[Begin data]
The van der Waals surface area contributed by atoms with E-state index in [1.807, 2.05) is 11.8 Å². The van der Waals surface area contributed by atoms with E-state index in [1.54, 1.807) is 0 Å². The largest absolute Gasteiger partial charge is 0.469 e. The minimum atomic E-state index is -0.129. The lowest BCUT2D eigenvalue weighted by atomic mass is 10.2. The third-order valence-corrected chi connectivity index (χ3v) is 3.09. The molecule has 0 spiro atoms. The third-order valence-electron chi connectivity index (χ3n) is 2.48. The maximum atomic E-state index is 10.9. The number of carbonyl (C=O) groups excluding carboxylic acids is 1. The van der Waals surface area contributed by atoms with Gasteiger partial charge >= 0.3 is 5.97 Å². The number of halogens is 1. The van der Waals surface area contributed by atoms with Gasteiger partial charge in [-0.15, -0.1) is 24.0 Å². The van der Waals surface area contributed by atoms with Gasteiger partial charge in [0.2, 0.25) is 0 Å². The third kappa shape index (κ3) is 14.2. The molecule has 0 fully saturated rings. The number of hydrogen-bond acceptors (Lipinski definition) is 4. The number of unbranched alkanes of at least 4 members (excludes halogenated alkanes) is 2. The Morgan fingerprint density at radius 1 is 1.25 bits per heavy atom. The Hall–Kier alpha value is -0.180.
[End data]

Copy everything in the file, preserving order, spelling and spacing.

The van der Waals surface area contributed by atoms with E-state index in [1.807, 2.05) is 11.8 Å². The van der Waals surface area contributed by atoms with E-state index in [1.54, 1.807) is 0 Å². The largest absolute Gasteiger partial charge is 0.469 e. The minimum atomic E-state index is -0.129. The lowest BCUT2D eigenvalue weighted by atomic mass is 10.2. The third-order valence-corrected chi connectivity index (χ3v) is 3.09. The molecule has 0 spiro atoms. The third-order valence-electron chi connectivity index (χ3n) is 2.48. The maximum atomic E-state index is 10.9. The number of carbonyl (C=O) groups excluding carboxylic acids is 1. The van der Waals surface area contributed by atoms with Gasteiger partial charge >= 0.3 is 5.97 Å². The number of halogens is 1. The van der Waals surface area contributed by atoms with Gasteiger partial charge in [-0.15, -0.1) is 24.0 Å². The van der Waals surface area contributed by atoms with Gasteiger partial charge in [0.2, 0.25) is 0 Å². The third kappa shape index (κ3) is 14.2. The molecule has 0 fully saturated rings. The number of hydrogen-bond acceptors (Lipinski definition) is 4. The number of unbranched alkanes of at least 4 members (excludes halogenated alkanes) is 2. The Morgan fingerprint density at radius 1 is 1.25 bits per heavy atom. The Hall–Kier alpha value is -0.180.